Not surprisingly, variables that come directly into health contact were more important for efficiency and efficiency payment agreements than for price volume agreements, while financial variables were more relevant to price volume agreements, regardless of the type of agreement signed by the hospital where respondents worked. Edlin R, Hall P, Wallner K, McCabe C. Risk sharing between payers and suppliers through health technology leasing: an affordable and effective reimbursement strategy for innovative technologies? Health value. 2014;17 (4):438-44. doi:10.1016/j.j.j.j.jval.2014.01.010. In addition to analyzing the implementation of risk-sharing contracts, this study also examined the potential synergies between these contracts and the promotion of personalized medicine. In this regard, respondents understood that contracts based on efficiency and effectiveness could be an incentive to use personalized treatments. It is assumed that price volume agreements under this new paradigm remain applicable and could therefore be applied as is currently the case, but without synergy to promote personalized medicine. Maskineh C, Nasser SC. Managed entry agreements for pharmaceuticals in the Middle East and North African countries: experience and perspectives of the payer and manufacturer. Value health problems.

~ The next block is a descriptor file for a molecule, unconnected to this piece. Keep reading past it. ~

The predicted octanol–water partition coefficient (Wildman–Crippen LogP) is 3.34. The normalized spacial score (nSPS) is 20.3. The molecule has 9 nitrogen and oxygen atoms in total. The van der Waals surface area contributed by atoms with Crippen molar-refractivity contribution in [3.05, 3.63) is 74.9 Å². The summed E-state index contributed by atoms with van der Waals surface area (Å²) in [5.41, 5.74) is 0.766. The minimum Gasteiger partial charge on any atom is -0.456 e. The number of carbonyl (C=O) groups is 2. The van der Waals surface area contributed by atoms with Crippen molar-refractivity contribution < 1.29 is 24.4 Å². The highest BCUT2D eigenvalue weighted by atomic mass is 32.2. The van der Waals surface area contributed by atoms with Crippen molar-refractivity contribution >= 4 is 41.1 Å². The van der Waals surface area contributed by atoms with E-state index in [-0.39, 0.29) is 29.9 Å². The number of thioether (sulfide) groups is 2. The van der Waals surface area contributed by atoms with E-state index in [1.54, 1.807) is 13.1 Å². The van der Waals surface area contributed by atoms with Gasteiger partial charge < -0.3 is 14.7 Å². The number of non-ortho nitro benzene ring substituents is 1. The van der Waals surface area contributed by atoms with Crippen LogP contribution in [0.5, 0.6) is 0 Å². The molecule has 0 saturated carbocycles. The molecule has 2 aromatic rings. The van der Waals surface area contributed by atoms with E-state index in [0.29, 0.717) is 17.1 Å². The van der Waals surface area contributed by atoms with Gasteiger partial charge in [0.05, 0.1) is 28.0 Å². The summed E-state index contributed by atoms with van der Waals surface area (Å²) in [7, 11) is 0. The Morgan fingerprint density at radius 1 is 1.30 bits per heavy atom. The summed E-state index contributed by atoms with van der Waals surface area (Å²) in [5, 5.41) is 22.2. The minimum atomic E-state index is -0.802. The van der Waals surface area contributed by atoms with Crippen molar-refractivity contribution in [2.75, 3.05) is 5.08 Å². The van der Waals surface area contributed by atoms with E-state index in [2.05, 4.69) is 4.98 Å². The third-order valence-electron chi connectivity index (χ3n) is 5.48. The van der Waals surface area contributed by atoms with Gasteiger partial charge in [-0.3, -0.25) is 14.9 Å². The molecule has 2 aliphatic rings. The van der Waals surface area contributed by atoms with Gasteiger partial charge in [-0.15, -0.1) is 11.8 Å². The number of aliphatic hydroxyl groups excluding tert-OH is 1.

2018;16:33–8. Although there was initial interest in testing some possible associations between the variables, no statistical findings were recommended due to the small sample size. Thus, the analysis was mostly descriptive and exploratory and contributed to the succinct literature on stakeholder perceptions. Perception research is a new and emerging theme, which is being implemented as an alternative to learn about the details of risk-sharing contracts, due to the lack of transparency about the management and results of these contracts. Other authors working in this field have also conducted a descriptible analysis based on a limited number of responses. Nazareth et al.  based their analysis on 27 responders in six countries and found that price volume agreements were generally confidential. Their duration, sales thresholds, medications covered, rebates and their effects on cost savings have generally not been reported. In addition, dunlop et al indicated, based on 66 respondents for five EU countries, that stakeholders viewed these agreements as useful management instruments and that their numbers would increase in the future. Not surprisingly, the effectiveness and efficiency of health technologies were not considered relevant criteria for price/volume agreements (9% and 5%) respectively. However, the relevance of these criteria for efficiency-based contracts was 96% and 71%, respectively 75% and 96% for efficiency-based contracts. EMR (Electronic Medical Record) systems are now able to match costs with care outcomes and provide physicians and other health care professionals with a more in-depth overview of the entire care process, including measures such as: Carlson JJ, Chen S, Garrison LP.